I look forward to reading more from you,

Susan C said...

Margaret, I'm so sorry to hear about your daughter's migraines. There are many things that a child should just not have to deal with.

We're both lucky in many ways.

Epasen, So glad that you've beaten "the monsters." I know what you mean about jewelry and other little items with sentimental value.

Trish, I've actually been pleasantly surprised at how "accepting" friends from the past have been. I always get the headlines out up front. It's different, of course, with new friends, where you feel you must carefully parcel out all the little messy bits of your life for fear that they'll go running. Well, come to think of it, nobody has run away yet.

But you're so right about us cancer patients having that bond from the start. And always wonderful to find out we have more in common.

Tabitha, Thanks for "stumbling" in. I wonder what that must be like to hear a doctor say that he/she can do nothing more. I'm glad that you have faith in God.

Jen, Thanks for your lovely comment. I have been thinking about phasing out Cancer Banter for more than a year, and then I get comments like yours and the others. I used to think that a cancer blog should be like GM's philosophy - planned obsolescence. But maybe not.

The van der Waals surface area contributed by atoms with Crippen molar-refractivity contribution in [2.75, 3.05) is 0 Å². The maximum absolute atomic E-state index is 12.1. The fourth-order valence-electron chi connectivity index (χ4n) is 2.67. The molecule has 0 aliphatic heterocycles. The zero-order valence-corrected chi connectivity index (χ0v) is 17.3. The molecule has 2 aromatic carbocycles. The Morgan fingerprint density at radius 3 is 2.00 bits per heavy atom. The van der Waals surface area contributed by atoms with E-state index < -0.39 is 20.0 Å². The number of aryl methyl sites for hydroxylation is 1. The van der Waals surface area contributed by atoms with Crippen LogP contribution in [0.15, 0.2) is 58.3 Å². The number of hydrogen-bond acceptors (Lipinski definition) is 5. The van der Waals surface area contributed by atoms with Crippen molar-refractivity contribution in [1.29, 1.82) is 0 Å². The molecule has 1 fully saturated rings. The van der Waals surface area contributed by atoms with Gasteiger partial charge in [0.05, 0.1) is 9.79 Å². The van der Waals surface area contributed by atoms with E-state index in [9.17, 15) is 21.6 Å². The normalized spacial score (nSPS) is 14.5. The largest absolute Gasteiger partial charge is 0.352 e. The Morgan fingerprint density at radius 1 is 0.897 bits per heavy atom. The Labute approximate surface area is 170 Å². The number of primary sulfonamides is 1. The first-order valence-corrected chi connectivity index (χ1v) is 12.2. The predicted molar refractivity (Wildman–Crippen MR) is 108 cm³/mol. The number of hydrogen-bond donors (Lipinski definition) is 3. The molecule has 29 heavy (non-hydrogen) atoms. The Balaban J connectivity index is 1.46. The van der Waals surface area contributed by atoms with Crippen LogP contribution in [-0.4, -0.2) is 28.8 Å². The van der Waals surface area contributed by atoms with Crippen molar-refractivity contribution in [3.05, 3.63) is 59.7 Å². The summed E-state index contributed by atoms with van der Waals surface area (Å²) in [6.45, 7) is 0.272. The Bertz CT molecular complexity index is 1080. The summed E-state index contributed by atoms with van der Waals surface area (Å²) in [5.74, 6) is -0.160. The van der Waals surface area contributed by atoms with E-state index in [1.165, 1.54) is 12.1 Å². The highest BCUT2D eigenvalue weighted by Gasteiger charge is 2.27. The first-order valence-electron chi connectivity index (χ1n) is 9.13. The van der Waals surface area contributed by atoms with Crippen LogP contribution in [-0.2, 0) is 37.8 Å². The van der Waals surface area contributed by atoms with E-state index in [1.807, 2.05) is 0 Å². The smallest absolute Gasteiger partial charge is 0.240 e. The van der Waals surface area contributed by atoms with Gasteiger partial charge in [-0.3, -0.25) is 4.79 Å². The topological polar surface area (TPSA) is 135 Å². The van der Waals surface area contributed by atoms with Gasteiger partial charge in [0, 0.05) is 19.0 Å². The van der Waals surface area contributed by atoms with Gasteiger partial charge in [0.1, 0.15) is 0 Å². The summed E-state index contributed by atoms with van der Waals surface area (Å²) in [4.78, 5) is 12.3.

Sue G said...

Damn, your veins even photograph well. Venous envy abounds.

As for the other stuff, one thing cancer taught me is that it is all just stuff. Things always have a way of working out for the good if you just look for the good in it. And I know you do!

The bracelet is beautiful. Offsets the veins quite nicely.

Nelle said...

I have to ask. I often see the Japenese characters which are so fascinating. Can you actually read them? They amaze me. The bracelet is beautiful and I think having unique jewelery is the best. I shall have to treat myself for my birthday next month. Thanks for giving us the link!

Kathy said...

Good for you to realize that life happens and that we can all have a small pity party and then move on!
I was getting so tired of some of the BC forums and blogs being so whiney that I decided today that I wasn't going back to them. I don't need the negativity. It certainly doesn't help my wellness.